Our troops must understand that every day -- every day -- millions of our citizens lift them up in prayer. (Applause.) We pray for their safety; we pray for their families they have left at home; we pray for those who have been wounded for their comfort and recovery. We remember those who have been lost, and we pray that their loved ones feel the healing touch of the Almighty. During this time of war, we thank God that we are part of a nation that produces courageous men and women who volunteer to defend us.

President George W. Bush and Representative Emanuel Cleaver, D-Mo., listen to Dr. Francis Collins during the National Prayer Breakfast in Washington, D.C., Thursday, Feb. 1, 2007. Dr. Collins is the director of the National Human Genome Research Institute.  White House photo by Eric Draper Many in our country know the power of prayer. Prayer changes hearts. Prayer changes lives. And prayer makes us a more compassionate and giving people. When we pray we surrender our will to the Almighty, and open ourselves up to His priorities and His touch. His call to love our neighbors as we would like to be loved ourselves is something that we hear when we pray. And we answer that call by reaching out to feed the hungry and clothe the poor and aid the widow and the orphan. By helping our brothers and sisters in need, we find our own faith strengthened, and we receive the grace to lead lives of dignity and purpose.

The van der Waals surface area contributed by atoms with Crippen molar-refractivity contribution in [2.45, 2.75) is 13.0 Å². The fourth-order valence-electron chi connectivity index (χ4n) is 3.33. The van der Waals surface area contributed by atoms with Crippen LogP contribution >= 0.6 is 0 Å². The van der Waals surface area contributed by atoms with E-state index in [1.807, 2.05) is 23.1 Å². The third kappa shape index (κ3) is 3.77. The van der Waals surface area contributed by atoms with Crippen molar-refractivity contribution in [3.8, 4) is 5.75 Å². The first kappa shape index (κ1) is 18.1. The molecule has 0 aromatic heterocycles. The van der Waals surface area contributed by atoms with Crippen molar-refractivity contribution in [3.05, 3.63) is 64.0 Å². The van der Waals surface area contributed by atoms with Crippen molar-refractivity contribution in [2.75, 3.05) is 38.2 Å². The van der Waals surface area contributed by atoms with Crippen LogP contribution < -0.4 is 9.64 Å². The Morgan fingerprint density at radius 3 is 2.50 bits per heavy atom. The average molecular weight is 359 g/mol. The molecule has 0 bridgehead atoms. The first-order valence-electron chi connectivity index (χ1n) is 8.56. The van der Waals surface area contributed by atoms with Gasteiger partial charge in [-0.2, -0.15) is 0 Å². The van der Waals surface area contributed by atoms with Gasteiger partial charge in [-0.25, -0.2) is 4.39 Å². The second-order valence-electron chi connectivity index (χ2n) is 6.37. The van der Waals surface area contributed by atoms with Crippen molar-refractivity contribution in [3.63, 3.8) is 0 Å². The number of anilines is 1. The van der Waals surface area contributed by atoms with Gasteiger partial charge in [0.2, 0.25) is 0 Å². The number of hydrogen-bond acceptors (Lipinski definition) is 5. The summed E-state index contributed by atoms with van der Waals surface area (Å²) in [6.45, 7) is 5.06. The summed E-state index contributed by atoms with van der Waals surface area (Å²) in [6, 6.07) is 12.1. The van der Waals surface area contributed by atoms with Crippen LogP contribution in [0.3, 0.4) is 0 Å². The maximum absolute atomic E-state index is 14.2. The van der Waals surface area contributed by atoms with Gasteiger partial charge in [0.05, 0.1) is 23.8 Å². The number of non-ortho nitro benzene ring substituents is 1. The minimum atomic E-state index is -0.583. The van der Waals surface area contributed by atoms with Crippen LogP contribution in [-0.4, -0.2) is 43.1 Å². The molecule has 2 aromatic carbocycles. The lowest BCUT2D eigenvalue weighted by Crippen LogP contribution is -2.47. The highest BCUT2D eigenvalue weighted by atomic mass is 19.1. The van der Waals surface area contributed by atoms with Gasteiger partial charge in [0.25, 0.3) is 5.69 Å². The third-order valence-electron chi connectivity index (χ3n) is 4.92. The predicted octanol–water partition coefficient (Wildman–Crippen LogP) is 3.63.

We see this grace in the life of a young American named Shannon Hickey. Shannon was one of Laura's guests at the State of the Union. When Shannon was growing up, her favorite priest was Father Mychal Judge, a chaplain with the New York City Fire Department. Father Mychal helped Shannon and her family through Shannon's struggle with liver disease. On September the 11th, 2001, Father Mychal lost his life in the World Trade Center. In memory of her friend, Shannon founded Mychal's Message, a non-profit organization dedicated to sharing Father Mychal's loving spirit. Over the last five years, Mychal's Message has collected and distributed more than 100,000 needed items to the poor and the homeless. With each gift to the needy, Shannon encloses a card with Father Mychal's personal prayer. It reads: "Lord, take me where you want me to go, let me meet who you want me to meet, tell me what you want me to say, and keep me out of your way."

Father Mychal's humble prayer reminds us of an eternal truth: In the quiet of prayer, we leave behind our own cares and we take up the cares of the Almighty. And in answering His call to service we find that, in the words of Isaiah, "We will gain new strength. We will run and not get tired. We will walk and not become weary."

And so I thank you for joining us on this day of prayer. I thank you for the tradition you continue here today. And I ask for God's blessings on the United States of America. (Applause.)

END 8:53 A.M. EST
President George W. Bush speaks at the National Prayer Breakfast in Washington, D.C., Thursday, Feb. 1, 2007. Laura Bush, not pictured, also attended the event. White House photo by Eric Draper